Kay C Dee, associate dean of learning and technology and professor of biomedical engineering at Rose-Hulman Institute of Technology, has been selected an inspiring leader in science, technology, engineering and mathematics (STEM) by INSIGHT Into Diversity magazine.
The 2017 Inspiring Leaders of STEM Award recognizes education professionals from underrepresented groups for making a difference in STEM fields through mentorship, teaching, research, and organizing successful programs and initiatives. Dee will be among 40 people featured in the September issue of the magazine, the largest and oldest diversity and inclusion publication in higher education.
Dee was a first-generation college student who managed to scrape together enough scholarships and loans to pay tuition bills each year that were always higher than her single mother’s annual salary. Remembering those hardships, Dee has reached out to assist students from similar economic backgrounds to realize their career goals.
Women in engineering were a rarity when Dee was an undergraduate student and her first class taught by a female engineering professor came during Dee’s senior year of college. Now, she is one of eight female professors in Rose-Hulman’s Department of Biology and Biomedical Engineering, which she led as interim head from 2015 to 2017. The department has a percentage of female students that’s higher than the national average of gender diversity in undergraduate engineering program enrollment. Dee has been a longtime participant in the Engineer Girl website, regularly answering questions posed by young women around the country who are interested in learning more about biomedical engineering.
“Resilience, grit, focus, creativity and a mischievous joy in working around the system—and then making the system better—have kept me going,” said Dee, a member of the Rose-Hulman faculty since 2004. “I am delighted to see the increased diversity of STEM students today. We have more work to do to create inclusive STEM learning environments, and creating a broader range of engaged STEM professionals and educators will help achieve our goals.”
Professionally, Dee has been named a Fellow of the American Institute for Medical and Biological Engineering, based on her specialization in tissue-biomaterial interactions. Her work elucidated initial approaches in what is now a well-established field of research: the chemical modification of biomaterial surfaces to encourage clinically-relevant cellular functions. As this field grew, relevant educational materials for students were needed, so Dee co-authored an undergraduate textbook that has become a highly cited publication among education colleagues.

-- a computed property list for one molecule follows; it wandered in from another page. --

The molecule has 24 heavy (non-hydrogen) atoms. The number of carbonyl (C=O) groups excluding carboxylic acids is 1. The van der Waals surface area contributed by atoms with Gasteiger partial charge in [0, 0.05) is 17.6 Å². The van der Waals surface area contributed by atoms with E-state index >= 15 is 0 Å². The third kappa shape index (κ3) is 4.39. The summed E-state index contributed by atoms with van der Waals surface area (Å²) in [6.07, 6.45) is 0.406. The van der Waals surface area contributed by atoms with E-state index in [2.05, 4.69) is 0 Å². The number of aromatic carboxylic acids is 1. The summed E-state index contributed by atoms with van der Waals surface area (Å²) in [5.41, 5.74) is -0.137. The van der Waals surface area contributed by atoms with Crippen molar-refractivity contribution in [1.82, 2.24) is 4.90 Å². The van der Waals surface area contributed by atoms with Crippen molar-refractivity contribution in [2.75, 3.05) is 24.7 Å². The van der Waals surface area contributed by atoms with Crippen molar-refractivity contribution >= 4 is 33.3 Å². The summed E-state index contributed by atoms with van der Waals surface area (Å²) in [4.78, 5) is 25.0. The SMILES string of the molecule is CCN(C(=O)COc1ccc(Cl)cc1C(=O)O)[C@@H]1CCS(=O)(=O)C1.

Dee also is a founding member of a Rose-Hulman faculty group that has organized Making Academic Change Happen workshops, bringing research-based change strategies and skills to higher education faculty and administrators in the United States and around the world.
“We know many of those working in STEM fields, especially those from underrepresented groups, are not always recognized for their success, dedication and mentorship to others,” said Lenore Pearlstein, owner and publisher of INSIGHT Into Diversity magazine. “We want to honor the many professionals who are inspirations to their colleagues, their community and to young people who may be interested in a future career in STEM. We are proud to honor these leaders as role models to all.”
This is the second consecutive year that a Rose-Hulman faculty member has received the Inspiring Leaders of STEM Award. Carlotta Berry, associate professor of electrical and computer engineering, was recognized in 2016.
About Rose-Hulman Institute of Technology
Founded in 1874, Rose-Hulman Institute of Technology is dedicated to preparing its students with the world’s best undergraduate science, engineering and mathematics education in an environment infused with innovation, intellectual rigor and individualized attention. The Institute is consistently recognized nationally as an elite STEM school for distinctions that include faculty excellence, return on investment, value added and career services. Six of the college’s professors are listed in the Princeton Review’s Best 300 Professors book. Located in Terre Haute, Indiana, Rose-Hulman has an enrollment of approximately 2,200 undergraduate students and nearly 100 graduate students. Learn more at www.rose-hulman.edu.